Crows are fascinating creatures; they have memories, understand causality on par with a 7-year-old human, learn from their environments, and can even hold grudges! Since they belong to the order Passeriformes (which encompasses more than half of the world’s birds), crows also come with flexor tendons. The flexor tendons allow crows to sleep standing up for longer periods of time than horses, elephants, and giraffes. In addition to crows, other common birds like pigeons, quails, and canaries belong to this order.
Why do Animals Sleep Standing Up?
There are a few reasons why an animal would choose to sleep standing up. Perhaps the most pressing one would be the threat of predation. The act of rising from horizontal sleep is time-consuming and leaves a window open for predators to take advantage of groggy prey. By sleeping standing up, herbivores give themselves the best chance for survival.
For giraffes and horses, there is a distinct digestive advantage as well. Digestion in large herbivores takes time and is a labor-intensive process. Sleeping while standing allows the digestive process to continue while the animal rests.
For some animals, less effort is key. The flamingo’s gravity manipulation allows it to use the least amount of energy possible. Efficiency fuels adaptation, and in the case of the flamingo, it’s easiest to sleep standing up on one leg. Another reason flamingo’s may have adapted to sleep standing up is their environment. The birds live largely in caustic salt flats, which are toxic. A flamingo’s long legs allow its vital organs to remain suspended over the ground in a much safer space than lying down.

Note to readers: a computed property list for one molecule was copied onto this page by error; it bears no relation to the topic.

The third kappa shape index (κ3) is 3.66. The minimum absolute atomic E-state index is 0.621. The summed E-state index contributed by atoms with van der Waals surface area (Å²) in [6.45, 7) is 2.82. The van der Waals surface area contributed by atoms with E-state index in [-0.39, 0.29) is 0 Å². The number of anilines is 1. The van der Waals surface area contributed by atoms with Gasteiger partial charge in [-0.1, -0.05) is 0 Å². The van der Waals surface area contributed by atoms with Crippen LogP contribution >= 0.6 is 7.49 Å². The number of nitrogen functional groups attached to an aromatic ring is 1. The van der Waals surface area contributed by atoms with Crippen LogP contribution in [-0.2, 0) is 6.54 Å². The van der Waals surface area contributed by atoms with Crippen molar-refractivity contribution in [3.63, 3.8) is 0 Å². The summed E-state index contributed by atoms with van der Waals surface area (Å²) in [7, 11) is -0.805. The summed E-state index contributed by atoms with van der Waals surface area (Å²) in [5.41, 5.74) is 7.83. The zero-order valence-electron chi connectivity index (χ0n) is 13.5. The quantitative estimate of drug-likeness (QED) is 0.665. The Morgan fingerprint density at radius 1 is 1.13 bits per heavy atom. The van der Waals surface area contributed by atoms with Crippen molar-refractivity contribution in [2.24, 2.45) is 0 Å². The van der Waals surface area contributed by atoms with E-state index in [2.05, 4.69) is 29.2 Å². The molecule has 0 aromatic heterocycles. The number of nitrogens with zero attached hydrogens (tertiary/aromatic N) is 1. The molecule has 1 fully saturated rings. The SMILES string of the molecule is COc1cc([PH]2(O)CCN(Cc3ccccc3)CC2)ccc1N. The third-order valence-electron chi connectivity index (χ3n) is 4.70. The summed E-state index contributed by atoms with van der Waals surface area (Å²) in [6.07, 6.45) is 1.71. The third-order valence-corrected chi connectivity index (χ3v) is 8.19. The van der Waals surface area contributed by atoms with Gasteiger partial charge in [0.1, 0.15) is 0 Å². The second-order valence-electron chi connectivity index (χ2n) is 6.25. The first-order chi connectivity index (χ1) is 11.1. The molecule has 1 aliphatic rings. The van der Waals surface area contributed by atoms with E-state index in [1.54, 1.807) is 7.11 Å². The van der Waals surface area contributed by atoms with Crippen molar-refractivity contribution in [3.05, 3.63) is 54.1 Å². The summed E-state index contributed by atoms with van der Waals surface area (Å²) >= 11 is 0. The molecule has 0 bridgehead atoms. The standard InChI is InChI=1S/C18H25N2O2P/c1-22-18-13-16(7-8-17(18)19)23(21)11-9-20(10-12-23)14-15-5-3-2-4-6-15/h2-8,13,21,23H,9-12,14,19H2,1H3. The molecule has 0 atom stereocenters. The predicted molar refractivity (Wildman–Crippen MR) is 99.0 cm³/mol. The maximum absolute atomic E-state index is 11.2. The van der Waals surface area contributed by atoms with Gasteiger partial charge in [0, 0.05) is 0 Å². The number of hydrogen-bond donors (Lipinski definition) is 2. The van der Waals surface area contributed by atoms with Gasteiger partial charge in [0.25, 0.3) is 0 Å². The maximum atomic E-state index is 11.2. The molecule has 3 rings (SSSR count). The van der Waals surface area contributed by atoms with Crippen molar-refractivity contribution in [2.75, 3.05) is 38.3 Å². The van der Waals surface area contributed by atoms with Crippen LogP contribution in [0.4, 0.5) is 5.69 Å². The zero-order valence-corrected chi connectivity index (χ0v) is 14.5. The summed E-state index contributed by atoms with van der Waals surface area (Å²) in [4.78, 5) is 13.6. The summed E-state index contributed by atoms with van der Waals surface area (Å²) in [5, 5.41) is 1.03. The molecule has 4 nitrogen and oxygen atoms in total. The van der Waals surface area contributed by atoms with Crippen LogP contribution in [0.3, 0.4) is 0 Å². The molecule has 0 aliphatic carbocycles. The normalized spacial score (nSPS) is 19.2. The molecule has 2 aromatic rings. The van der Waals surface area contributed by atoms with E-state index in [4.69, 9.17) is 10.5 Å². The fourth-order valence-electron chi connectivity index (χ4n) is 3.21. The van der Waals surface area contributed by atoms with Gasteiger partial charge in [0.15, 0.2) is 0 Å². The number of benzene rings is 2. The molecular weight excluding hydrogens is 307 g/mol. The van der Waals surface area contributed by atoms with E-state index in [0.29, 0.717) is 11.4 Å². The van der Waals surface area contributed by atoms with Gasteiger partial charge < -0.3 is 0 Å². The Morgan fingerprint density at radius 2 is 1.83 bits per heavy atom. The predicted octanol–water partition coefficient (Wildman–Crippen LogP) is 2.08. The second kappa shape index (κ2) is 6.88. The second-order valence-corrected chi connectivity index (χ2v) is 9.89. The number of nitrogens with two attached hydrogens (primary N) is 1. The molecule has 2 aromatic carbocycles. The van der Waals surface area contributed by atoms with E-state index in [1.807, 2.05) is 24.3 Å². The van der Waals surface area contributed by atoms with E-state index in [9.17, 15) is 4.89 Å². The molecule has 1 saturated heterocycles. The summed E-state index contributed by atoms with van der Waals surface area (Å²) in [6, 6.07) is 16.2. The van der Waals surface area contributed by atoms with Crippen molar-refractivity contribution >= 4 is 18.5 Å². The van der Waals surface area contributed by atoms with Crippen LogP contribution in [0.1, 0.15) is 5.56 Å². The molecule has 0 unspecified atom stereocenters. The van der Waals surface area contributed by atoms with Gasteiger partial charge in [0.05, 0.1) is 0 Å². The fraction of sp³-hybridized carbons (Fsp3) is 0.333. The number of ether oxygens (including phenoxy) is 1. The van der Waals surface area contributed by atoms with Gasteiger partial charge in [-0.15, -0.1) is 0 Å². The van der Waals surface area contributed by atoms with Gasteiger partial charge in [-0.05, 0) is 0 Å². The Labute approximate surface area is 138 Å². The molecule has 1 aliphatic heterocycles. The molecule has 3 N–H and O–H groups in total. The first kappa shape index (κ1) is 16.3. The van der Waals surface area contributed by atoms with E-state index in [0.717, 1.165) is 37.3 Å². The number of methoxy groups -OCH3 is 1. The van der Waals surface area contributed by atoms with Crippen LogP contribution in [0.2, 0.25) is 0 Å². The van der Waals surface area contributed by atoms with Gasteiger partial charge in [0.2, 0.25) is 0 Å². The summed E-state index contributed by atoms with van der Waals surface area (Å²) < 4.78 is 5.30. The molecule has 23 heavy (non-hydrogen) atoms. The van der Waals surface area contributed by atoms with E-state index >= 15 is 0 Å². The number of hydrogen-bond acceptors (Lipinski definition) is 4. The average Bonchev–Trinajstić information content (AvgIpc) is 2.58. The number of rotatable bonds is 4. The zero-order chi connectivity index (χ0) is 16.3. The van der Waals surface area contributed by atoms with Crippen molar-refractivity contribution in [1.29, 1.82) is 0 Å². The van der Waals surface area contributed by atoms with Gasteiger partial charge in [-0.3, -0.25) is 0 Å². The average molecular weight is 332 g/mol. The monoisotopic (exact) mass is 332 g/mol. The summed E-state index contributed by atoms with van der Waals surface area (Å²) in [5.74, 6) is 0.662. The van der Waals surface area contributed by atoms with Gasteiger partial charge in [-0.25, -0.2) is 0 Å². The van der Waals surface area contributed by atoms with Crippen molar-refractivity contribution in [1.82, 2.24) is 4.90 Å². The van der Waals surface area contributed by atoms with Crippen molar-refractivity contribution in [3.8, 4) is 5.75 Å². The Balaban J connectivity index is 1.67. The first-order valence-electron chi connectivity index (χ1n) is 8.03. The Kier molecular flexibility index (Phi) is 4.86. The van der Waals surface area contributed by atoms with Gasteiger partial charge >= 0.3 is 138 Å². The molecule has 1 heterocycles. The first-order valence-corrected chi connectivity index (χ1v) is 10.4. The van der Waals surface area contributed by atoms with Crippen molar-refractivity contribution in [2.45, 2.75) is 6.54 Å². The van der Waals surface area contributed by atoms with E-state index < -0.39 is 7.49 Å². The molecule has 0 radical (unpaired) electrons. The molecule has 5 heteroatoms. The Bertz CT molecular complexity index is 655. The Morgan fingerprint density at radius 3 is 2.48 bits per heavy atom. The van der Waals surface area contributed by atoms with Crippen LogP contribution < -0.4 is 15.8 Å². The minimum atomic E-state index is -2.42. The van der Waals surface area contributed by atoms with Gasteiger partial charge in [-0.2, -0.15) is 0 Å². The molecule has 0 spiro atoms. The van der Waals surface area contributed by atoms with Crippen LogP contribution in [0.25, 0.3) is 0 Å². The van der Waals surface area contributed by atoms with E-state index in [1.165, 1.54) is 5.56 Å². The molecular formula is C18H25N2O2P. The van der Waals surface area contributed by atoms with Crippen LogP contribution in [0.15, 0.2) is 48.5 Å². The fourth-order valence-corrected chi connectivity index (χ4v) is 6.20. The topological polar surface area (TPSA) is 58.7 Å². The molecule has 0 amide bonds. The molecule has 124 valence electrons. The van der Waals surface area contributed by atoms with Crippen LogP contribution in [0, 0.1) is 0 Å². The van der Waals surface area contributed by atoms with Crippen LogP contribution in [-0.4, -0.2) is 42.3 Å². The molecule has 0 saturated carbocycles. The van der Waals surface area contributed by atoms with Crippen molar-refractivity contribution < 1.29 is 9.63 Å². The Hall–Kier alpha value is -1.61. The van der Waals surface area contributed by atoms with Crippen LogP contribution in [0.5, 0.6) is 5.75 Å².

Can humans sleep standing up?
Unfortunately, we don’t have any kind of stay apparatus or the ability to shift in a way that minimizes gravitational forces acting upon us. That doesn’t mean you can’t fall asleep standing up, but if you do, any outside force or relaxation of the muscles will send your body tumbling back to the ground. Save yourself the experiment and sleep in a comfy bed.
A List of 17 Animals That Can Sleep Standing Up
In addition to the five listed above, numerous additional animals have the ability to sleep standing up. Here are 17 examples of animals that sleep while standing:
|Name||Type of Animal|
Bonus: What Animals Sleep 75% of Their Lives?
While some animals we’ve looked at sleep standing up, there are others that just sleep–period! In fact, there are several animals that sleep the majority of their lives away. Animals that sleep a large percentage of their lives include:
- Brown Bats–They sleep an average of 19.9 hours a day, or 82.9% of 24 hours
- Giant Armadillo–They sleep 18.1 hours a day, or 75.4% of 24 hours
- North American Opossum–They sleep 18 hours a day, or 75% of 24 hours
- Python–They sleep 18 hours a day, or 75% of 24 hours
Other animals that spend a little too much time snoozing are: owl monkey, squirrel, tree shrew, western toad, tiger, ferret, and three-toed sloth.